As more baby-boomer business owners near retirement, the worker cooperative structure could grow in appeal. Owning 66% of all U.S. businesses with employees, baby boomers could keep locally-owned enterprises anchored in the community by transitioning to the cooperative structure and passing ownership on to employees.
Indeed, Berkeley already has a relatively high concentration of cooperative businesses, with ten operating in a range of sectors. They include The Cheese Board Collective, Biofuel Oasis, Heartwood Custom Woodworking, and Missing Link Bicycle Cooperative. Next door to Berkeley, Oakland boasts 13 cooperatives in multiple sectors, including renewable energy, graphic and web design, retail baking, and grocery retail.
By adopting policies to facilitate further cooperative development, the Berkeley City Council would enhance the Bay Area’s distinction as a hub for sustainable worker-owned enterprises. More importantly, the city woud help normalize the cooperative business structure. Although this model gained formal legitimacy last August when Governor Jerry Brown signed legislation allowing businesses to organize specifically as worker cooperatives (rather than as limited liability companies, consumer cooperatives, or other entity types), it still faces a unique set of barriers largely due to widespread lack of familiarity with it.
Arreguín’s resolution proposes developing educational materials to help both startup businesses and successful companies learn more about the cooperative structure. City staff, too, could provide technical assistance as they improve their understanding. Furthermore, Berkeley could tap the expertise of a strong network of seven cooperative developers and technical assistance providers in neighboring Oakland, such as the Sustainable Economies Law Center, U.S. Federation of Worker Cooperatives, and Project Equity.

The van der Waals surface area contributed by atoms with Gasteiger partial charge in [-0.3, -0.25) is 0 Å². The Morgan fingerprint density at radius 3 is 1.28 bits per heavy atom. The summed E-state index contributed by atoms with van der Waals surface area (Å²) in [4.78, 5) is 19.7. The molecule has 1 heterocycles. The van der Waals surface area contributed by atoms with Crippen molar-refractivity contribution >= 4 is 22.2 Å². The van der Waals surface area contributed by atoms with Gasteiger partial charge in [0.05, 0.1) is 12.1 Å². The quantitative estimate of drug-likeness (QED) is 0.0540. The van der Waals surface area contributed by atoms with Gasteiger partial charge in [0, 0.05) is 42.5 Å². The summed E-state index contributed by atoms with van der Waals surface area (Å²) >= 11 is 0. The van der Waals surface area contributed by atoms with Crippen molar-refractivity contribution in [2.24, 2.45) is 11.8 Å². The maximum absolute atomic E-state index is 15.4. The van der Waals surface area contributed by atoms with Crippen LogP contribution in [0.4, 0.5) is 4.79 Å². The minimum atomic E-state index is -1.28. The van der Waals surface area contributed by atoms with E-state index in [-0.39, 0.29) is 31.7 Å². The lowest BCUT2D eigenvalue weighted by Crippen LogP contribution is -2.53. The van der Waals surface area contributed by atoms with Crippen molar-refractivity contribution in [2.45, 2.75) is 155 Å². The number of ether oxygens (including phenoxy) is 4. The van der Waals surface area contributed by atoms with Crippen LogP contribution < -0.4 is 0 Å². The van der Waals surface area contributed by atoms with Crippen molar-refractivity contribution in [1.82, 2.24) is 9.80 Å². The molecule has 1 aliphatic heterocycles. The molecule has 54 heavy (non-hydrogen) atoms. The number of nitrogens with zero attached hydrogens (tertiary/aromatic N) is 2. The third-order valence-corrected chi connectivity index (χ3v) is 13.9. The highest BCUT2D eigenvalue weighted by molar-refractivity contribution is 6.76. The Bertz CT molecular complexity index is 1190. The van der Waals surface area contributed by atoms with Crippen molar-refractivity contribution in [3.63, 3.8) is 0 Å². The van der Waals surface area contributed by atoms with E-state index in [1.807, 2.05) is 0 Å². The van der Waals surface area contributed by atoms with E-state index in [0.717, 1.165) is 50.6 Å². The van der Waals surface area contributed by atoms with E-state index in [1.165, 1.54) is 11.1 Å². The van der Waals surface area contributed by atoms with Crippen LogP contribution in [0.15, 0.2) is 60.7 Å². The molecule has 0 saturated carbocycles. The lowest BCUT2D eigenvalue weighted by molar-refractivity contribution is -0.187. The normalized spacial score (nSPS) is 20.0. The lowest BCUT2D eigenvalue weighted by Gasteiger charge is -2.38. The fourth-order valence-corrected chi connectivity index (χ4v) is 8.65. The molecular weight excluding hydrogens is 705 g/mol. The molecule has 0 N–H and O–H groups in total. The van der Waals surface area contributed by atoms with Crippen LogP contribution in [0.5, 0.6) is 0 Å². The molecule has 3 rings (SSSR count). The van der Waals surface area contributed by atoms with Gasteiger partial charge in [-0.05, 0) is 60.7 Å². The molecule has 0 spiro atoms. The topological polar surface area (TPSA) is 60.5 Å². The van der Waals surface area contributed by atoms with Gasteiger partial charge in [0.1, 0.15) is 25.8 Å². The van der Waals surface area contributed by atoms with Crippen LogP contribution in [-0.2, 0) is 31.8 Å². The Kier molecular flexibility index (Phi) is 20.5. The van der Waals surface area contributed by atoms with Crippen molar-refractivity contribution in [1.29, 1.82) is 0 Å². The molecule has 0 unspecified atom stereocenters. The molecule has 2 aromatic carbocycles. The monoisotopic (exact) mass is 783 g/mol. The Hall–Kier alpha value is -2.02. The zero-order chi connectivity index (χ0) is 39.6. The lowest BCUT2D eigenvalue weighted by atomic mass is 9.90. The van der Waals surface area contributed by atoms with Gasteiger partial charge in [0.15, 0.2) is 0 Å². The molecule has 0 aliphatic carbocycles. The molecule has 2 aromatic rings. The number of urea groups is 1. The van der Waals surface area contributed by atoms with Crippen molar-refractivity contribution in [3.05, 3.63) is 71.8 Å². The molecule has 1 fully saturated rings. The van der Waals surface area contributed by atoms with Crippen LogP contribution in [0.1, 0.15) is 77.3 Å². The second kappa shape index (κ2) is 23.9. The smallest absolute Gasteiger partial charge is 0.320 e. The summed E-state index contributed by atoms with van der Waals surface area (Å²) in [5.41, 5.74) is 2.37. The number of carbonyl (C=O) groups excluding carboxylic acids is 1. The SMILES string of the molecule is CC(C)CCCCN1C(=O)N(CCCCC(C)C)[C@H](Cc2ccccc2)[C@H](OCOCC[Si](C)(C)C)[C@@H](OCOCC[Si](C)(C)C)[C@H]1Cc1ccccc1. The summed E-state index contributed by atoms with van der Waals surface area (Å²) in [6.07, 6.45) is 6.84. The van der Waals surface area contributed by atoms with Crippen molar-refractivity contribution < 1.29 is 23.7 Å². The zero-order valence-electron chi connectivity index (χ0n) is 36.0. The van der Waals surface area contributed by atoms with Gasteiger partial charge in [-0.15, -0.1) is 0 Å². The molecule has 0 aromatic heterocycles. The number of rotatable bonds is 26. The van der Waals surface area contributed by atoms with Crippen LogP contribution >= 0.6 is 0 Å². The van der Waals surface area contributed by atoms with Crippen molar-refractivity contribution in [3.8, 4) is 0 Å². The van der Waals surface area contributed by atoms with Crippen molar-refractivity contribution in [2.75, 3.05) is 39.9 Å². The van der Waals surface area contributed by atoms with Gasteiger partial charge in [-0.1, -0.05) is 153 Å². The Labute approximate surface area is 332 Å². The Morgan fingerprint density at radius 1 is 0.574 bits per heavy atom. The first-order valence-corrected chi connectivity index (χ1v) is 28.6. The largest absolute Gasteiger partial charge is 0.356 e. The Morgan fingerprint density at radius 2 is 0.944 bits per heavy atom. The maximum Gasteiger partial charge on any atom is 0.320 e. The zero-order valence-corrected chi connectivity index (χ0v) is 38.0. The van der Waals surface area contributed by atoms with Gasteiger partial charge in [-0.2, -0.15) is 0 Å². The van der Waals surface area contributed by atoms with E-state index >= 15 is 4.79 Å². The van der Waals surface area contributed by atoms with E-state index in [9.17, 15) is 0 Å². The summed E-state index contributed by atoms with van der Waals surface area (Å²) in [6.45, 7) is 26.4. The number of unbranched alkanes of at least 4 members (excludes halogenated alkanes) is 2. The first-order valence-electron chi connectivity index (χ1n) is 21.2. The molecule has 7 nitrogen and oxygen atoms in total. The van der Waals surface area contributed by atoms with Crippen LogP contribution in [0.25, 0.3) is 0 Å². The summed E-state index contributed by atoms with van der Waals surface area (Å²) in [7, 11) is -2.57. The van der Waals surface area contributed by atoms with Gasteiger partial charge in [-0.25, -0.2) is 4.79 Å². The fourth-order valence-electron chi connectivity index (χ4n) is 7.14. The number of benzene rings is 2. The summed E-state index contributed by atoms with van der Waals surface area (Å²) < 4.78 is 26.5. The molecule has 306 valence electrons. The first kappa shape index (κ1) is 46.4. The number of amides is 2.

Preference for worker cooperatives in city contracting and procurement would link them to reliable markets and revenue streams and foster their growth. Cooperatives generally are not financed by external equity capital but rely on loans. By expressing a clear preference to do business with cooperatives, the city could allay banks’ reservations about offering loans to unfamiliar entity forms.
The environment in Berkeley is encouraging. By passing the worker cooperative resolution at their meeting Tuesday night, council members would harness the momentum of cooperatives, advocacy groups, and local governments already forging a path for cooperative economics in the Bay Area. Considering fundamental differences between the cooperative business and the conventional company, the resolution could help spark systemic change in the local marketplace. In this age of entrenched wealth and income inequality, Berkeley should test this potential by actively facilitating the development of worker cooperatives.